Carisbrooke Castle is a very interesting place. It lies just outside Newport, the Isle of Wight's biggest town. There are signs of settlement there going back to pre-Roman times, but most of the fortifications date to later than the Norman keep that sits on the motte (or mound) overlooking the site.
The castle has been remodelled several times, which can be seen even at the entrance gatehouse.
There was extensive remodelling of the castle during the sixteenth century under the guidance of Sir George Carey, due to the threat from the Spanish Armada. However, some of the buildings from this time are now in ruins.
The chapel of St Nicholas in Castro was renovated in 1904, after falling into disrepair through lack of use because the church in the village was more accessible to most people. It is now a memorial to Charles I as well as being the war memorial chapel for the Isle of Wight. There are some nice Edwardian woodcarvings on the pews, showing the symbols for the writers of the gospels.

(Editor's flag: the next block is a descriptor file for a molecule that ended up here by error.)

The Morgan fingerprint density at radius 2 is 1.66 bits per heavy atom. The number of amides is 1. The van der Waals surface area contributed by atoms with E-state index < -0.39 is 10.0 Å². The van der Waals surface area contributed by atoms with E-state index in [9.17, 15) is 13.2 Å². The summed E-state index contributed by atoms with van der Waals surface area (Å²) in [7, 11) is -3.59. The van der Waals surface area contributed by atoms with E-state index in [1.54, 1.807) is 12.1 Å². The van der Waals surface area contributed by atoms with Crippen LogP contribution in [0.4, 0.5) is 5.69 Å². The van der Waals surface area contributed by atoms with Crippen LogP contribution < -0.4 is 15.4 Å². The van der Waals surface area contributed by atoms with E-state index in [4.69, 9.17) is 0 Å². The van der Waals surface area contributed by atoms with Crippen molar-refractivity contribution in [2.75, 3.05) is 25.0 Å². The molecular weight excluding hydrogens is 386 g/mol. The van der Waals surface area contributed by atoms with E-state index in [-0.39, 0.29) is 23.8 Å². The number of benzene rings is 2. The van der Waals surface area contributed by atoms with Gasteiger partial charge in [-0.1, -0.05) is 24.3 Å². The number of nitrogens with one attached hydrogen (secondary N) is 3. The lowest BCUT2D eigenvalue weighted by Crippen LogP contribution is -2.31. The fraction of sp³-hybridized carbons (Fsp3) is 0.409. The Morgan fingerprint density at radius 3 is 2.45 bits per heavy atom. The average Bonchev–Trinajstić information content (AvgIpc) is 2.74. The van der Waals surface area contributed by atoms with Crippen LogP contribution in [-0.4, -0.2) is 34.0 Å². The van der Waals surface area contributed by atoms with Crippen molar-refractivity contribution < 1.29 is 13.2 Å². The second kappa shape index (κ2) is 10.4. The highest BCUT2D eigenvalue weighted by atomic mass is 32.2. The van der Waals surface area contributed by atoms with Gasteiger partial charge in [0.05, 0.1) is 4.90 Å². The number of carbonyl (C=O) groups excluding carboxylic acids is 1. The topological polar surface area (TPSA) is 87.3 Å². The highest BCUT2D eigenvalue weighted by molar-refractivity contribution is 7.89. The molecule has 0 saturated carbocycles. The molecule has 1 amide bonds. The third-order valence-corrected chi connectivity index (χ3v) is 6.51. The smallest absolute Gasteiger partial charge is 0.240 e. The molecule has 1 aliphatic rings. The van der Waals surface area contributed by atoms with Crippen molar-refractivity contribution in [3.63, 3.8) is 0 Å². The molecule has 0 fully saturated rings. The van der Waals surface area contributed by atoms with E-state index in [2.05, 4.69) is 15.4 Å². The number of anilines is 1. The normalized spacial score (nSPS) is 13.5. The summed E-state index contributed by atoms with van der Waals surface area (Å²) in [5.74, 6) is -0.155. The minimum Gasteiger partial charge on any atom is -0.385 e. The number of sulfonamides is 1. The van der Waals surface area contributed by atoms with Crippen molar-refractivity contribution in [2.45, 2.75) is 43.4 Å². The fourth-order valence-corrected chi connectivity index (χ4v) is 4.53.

The castle houses a very interesting museum with many of the exhibits concerned with King Charles I, who was imprisoned at Carisbrooke for fourteen months before being taken to his execution. His daughters were also imprisoned there and one, Princess Elizabeth, died there.
Quite a few of the exhibits are of interest to a carver. One is an ivory gaming piece, dating to Norman times, from a game called 'tables', which was similar to backgammon.